In what is the largest known data exposure of its kind, UpGuard’s Cyber Risk Team can now confirm that a misconfigured database containing the sensitive personal details of over 198 million American voters was left exposed to the internet by a firm working on behalf of the Republican National Committee (RNC) in their efforts to elect Donald Trump. The data, which was stored in a publicly accessible cloud server owned by Republican data firm Deep Root Analytics, included 1.1 terabytes of entirely unsecured personal information compiled by DRA and at least two other Republican contractors, TargetPoint Consulting, Inc. and Data Trust. In total, the personal information of potentially near all of America’s 200 million registered voters was exposed, including names, dates of birth, home addresses, phone numbers, and voter registration details, as well as data described as “modeled” voter ethnicities and religions.
This disclosure dwarfs previous breaches of electoral data in Mexico (also discovered by Vickery) and the Philippines by well over 100 million more affected individuals, exposing the personal information of over sixty-one percent of the entire US population.
The data exposure provides insight into the inner workings of the Republican National Committee’s $100 million data operation for the 2016 presidential election, an undertaking of monumental scope and painstaking detail launched in the wake of Mitt Romney’s loss in 2012. Deep Root Analytics, TargetPoint, and Data Trust—all Republican data firms—were among the RNC-hired outfits working as the core of the Trump campaign’s 2016 general election data team, relied upon in the GOP effort to influence potential voters and accurately predict their behavior. The RNC data repository would ultimately acquire roughly 9.5 billion data points regarding three out of every five Americans, scoring 198 million potential US voters on their likely political preferences using advanced algorithmic modeling across forty-eight different categories.
Spreadsheets containing this accumulated data—last updated around the January 2017 presidential inauguration—constitute a treasure trove of political data and modeled preferences used by the Trump campaign. This data was also exposed in the misconfigured database and had been for an unknown period of time.
UpGuard’s discovery — of perhaps the largest known exposure of voter information in history—is corroborated by technical evidence, as well as by the public statements of the responsible firms and political staffers.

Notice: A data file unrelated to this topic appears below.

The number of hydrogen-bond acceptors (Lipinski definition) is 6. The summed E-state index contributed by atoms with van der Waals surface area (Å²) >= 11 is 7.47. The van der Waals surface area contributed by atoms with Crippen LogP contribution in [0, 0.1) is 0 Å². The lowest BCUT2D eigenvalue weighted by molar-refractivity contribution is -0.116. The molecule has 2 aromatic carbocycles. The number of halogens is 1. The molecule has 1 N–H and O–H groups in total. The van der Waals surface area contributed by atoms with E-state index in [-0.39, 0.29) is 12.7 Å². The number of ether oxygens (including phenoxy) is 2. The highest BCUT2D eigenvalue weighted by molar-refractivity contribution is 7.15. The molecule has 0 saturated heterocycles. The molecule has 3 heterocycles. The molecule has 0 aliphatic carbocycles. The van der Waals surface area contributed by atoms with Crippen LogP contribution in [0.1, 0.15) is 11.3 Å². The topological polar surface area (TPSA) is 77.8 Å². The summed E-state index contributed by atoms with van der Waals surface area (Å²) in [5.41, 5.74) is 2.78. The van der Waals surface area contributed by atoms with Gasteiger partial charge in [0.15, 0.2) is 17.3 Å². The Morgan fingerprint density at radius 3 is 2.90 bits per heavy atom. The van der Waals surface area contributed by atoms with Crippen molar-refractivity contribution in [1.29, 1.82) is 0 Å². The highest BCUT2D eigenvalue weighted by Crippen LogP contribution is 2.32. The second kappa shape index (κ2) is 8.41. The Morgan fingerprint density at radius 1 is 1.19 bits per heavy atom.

In the early evening of June 12th, UpGuard Cyber Risk Analyst Chris Vickery discovered an open cloud repository while searching for misconfigured data sources on behalf of the Cyber Risk Team, a research unit of UpGuard devoted to finding, securing, and raising public awareness of such exposures. The data repository, an Amazon Web Services S3 bucket, lacked any protection against access. As such, anyone with an internet connection could have accessed the Republican data operation used to power Donald Trump’s presidential victory, simply by navigating to a six-character Amazon subdomain: “dra-dw”.
Upon inspection of the contents, “dra-dw” is shown to stand for “Deep Root Analytics Data Warehouse.” The concept of a “data warehouse” is common in modern business— essentially, it is a massive collection of data prepared specifically for complex analysis. Deep Root Analytics confirmed they owned and operated the dra-dw bucket, which was subsequently secured against public access the night of June 14th, shortly after Vickery notified federal authorities.
In total, 1.1 terabytes of data in the warehouse—an amount roughly equivalent to 500 hours worth of video—was fully downloadable. Among these files were clear indications of the repository’s political importance, with file directories named for a number of high-powered and influential Republican political organizations. As such, the exposed Deep Root Analytics warehouse contained a remarkable amount of fully accessible data.
Yet this was not all. An additional 24 terabytes of data was stored in the warehouse, but had been configured to prevent public access. Ultimately, the amount of data stored in the misconfigured database was equivalent in size to about 10 billion pages of text.
Less clear was the significance of intriguing but inaccessible files, such as one titled “for_strategy_xroads_updated_FINAL” - which may refer in some capacity to American Crossroads, the Super PAC co-founded by former George W. Bush adviser Karl Rove that was very active in 2016 electoral financing. Also found was a large cache of Reddit posts, saved as text:
It would ultimately take days, from June 12th to June 14th, for Vickery to download 1.1 TB of publicly accessible files, which included two critical directories titled “data_trust” and “target_point.”
Deep Root Analytics, the Republican data firm which created and maintained the exposed data warehouse, was co-founded in 2013 by Alex Lundry, a Republican campaign data scientist who had served as data director in Mitt Romney’s unsuccessful 2012 presidential campaign. The company bills itself as “the most experienced group of targeters in Republican politics,” offering media analytics services to corporations, lobbying groups, and GOP political campaigns seeking to reach specific target demographics. Deep Root claims to be able to more effectively reach these desired demographics by “microtargeting” using big data analytics, allowing clients to make better-informed decisions when purchasing advertising.